All throughout her life, Lauren has been complimented on her appearance. I’ve always been a stickler about how she is dressed and groomed. She should be able to continue to maintain her appearance even if I'm not there to pick out her clothes. We all have our own ideas about what goes with what, what is acceptable to wear where, and what is appropriate for the weather that day. This manual will help Lauren's caregivers by establishing some parameters for Lauren’s attire that will not only protect her personal style but protect her health and comfort as well. I can’t imagine being too hot or uncomfortably cold and not being able to remove or add clothing myself. This binder will help caregivers easily get her dressed and put together for her activities and ensure that she presents herself in public in the same manner she always has.

Lauren’s Wardrobe – Bowing to New Jersey’s inconsistent and always changing weather, I’ve arranged this book by temperature instead of my original plan to arrange it by season. Since it can hit -15 or 60 degrees in January and 110 or 47 in August – I think this is the best approach. I’ve been taking pictures of outfits and listing the pieces included in the outfit. Those pictures will become the pages in the book. Caregivers can then just flip through the pages, pick an outfit, assemble the pieces, and dress Lauren.


Have you noticed lately how much the fabrics that our clothes are made of have changed? I find that I can’t get through a load of laundry these days without stopping to read labels. Just to complicate matters, Lauren frequently receives gifts of clothing from friends in Europe where they use symbols, not words, on their care labels. I’m especially careful with Lauren’s pants and jeans. Although she’s only five foot three, she has really long legs. If I put her pants in the dryer and they shrink at all – they’ll be too short. Since she’s sitting all of the time, short pants are particularly not attractive. So, I don’t put her pants in the dryer. But, I hate wrinkles – so I usually pop them in the dryer for a quick tumble in the warm air to get rid of the wrinkles and then hang them on a rack. Everybody has their own way of doing things, this binder will make the care of Lauren’s clothes consistent across caregivers and also make the chore easier for them.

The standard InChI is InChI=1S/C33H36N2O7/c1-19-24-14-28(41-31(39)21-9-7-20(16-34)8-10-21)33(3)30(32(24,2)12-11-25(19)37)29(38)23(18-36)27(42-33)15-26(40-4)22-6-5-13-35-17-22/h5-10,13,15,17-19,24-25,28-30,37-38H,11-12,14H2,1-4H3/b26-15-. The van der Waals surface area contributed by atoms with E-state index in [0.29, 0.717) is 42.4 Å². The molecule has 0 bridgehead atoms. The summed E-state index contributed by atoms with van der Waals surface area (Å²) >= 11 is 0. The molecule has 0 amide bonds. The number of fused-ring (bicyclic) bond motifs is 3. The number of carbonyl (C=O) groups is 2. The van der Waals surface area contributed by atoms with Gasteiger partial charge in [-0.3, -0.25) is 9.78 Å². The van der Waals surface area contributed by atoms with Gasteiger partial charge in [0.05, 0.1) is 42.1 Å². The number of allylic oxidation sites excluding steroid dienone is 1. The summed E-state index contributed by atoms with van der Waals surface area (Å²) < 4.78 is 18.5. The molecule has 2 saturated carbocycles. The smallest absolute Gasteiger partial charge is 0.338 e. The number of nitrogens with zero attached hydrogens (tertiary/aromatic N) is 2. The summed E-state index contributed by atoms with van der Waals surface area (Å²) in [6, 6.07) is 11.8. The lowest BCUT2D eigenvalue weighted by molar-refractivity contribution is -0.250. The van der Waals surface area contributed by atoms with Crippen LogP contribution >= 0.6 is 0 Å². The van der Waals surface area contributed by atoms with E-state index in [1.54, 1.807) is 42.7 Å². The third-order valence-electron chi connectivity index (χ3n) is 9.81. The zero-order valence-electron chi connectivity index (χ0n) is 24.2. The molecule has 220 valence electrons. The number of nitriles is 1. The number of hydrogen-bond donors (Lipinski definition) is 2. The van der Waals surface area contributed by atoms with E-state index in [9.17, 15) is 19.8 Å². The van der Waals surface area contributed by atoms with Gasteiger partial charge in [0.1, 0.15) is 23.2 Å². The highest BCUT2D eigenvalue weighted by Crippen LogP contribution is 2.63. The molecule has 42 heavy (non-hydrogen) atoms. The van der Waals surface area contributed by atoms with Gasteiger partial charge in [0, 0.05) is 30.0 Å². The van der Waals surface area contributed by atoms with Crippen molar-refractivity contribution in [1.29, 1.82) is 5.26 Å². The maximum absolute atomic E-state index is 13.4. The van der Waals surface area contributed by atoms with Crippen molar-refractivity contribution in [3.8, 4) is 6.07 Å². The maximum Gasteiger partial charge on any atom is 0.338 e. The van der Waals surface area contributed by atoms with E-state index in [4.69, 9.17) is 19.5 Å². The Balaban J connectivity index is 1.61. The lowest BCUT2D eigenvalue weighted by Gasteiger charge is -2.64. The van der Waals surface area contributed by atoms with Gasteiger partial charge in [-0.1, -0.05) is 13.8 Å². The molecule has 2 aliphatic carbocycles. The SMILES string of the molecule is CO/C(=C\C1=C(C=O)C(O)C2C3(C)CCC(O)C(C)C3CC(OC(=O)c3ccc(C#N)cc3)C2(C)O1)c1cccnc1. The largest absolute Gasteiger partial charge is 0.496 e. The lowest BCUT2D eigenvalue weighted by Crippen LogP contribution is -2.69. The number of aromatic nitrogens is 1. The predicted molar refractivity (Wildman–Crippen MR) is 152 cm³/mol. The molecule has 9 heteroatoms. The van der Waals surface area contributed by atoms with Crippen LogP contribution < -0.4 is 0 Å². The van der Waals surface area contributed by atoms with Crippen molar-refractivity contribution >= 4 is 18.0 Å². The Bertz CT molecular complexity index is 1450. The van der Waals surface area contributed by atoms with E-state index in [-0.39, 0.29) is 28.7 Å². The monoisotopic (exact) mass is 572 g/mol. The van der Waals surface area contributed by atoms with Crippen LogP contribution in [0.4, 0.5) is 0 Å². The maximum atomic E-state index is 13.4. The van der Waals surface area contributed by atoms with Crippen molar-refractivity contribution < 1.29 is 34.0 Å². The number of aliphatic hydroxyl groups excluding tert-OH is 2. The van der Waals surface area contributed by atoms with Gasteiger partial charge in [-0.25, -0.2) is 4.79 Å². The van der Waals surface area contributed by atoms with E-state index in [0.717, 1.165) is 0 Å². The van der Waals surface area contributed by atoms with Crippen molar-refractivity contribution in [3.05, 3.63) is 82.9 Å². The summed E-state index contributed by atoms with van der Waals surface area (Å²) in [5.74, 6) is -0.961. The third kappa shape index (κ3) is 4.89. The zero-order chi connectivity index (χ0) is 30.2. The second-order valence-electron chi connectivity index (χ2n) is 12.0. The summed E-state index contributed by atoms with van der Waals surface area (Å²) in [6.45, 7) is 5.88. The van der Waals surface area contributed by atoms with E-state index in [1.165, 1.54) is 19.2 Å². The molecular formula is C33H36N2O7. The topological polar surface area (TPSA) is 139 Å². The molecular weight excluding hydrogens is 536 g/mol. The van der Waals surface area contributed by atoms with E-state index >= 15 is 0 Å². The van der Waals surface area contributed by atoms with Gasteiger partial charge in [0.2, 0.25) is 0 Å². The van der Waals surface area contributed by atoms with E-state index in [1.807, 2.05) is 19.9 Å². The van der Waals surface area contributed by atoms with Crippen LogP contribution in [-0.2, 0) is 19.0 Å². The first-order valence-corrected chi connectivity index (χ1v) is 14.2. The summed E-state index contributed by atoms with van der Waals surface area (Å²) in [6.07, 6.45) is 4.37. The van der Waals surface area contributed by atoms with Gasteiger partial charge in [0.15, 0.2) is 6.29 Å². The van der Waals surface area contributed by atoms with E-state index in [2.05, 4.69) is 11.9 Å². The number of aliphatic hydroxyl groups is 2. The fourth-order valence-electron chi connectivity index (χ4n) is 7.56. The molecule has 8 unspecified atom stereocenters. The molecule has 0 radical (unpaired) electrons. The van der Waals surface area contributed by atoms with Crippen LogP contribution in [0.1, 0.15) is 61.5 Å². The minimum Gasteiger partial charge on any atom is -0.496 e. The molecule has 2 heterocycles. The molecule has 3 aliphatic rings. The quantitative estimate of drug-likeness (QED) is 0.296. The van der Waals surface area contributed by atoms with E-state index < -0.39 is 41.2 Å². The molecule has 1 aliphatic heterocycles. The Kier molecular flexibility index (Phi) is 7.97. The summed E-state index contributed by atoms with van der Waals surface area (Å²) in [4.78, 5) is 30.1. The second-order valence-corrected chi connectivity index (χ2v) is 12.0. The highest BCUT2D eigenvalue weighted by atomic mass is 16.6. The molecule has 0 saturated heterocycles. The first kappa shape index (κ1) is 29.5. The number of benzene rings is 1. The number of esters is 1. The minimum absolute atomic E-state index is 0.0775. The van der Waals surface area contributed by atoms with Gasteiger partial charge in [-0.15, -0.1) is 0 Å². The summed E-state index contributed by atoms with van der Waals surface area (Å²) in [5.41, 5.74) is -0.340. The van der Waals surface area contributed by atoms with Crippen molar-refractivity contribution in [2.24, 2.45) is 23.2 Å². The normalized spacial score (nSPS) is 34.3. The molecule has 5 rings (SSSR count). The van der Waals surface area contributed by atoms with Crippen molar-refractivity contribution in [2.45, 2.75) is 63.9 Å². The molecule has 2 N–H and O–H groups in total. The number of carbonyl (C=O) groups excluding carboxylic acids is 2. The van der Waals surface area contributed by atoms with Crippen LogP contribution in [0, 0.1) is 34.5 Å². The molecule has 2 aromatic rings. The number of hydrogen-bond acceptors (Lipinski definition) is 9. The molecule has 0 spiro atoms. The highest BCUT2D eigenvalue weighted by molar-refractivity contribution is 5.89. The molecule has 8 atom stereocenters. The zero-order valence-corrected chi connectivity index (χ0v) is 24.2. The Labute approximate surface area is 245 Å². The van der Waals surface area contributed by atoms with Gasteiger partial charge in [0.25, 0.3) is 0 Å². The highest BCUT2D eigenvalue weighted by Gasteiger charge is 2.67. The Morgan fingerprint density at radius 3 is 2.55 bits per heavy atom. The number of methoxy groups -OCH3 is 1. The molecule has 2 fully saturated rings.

Lauren’s Laundry – Pictures of any of Lauren’s clothing that needs special care are in this binder. Anyone involved in doing her laundry can familiarize themselves with the garments that need special care –hand wash, dry flat, turn inside out, etc. They can then refer back to the binder which is divided into sections – tops, bottoms, other – as needed.

This all may sound like a lot of work but I think it will be extremely helpful in the long run.  I have six months to put the binders together.  A few minutes here, a few there, and they will be complete.  The recipe book is pretty much complete and, even though Lauren is still at home, her caregivers are starting to find it helpful already.  If I was Martha Stewart, I'd say - It's a good thing!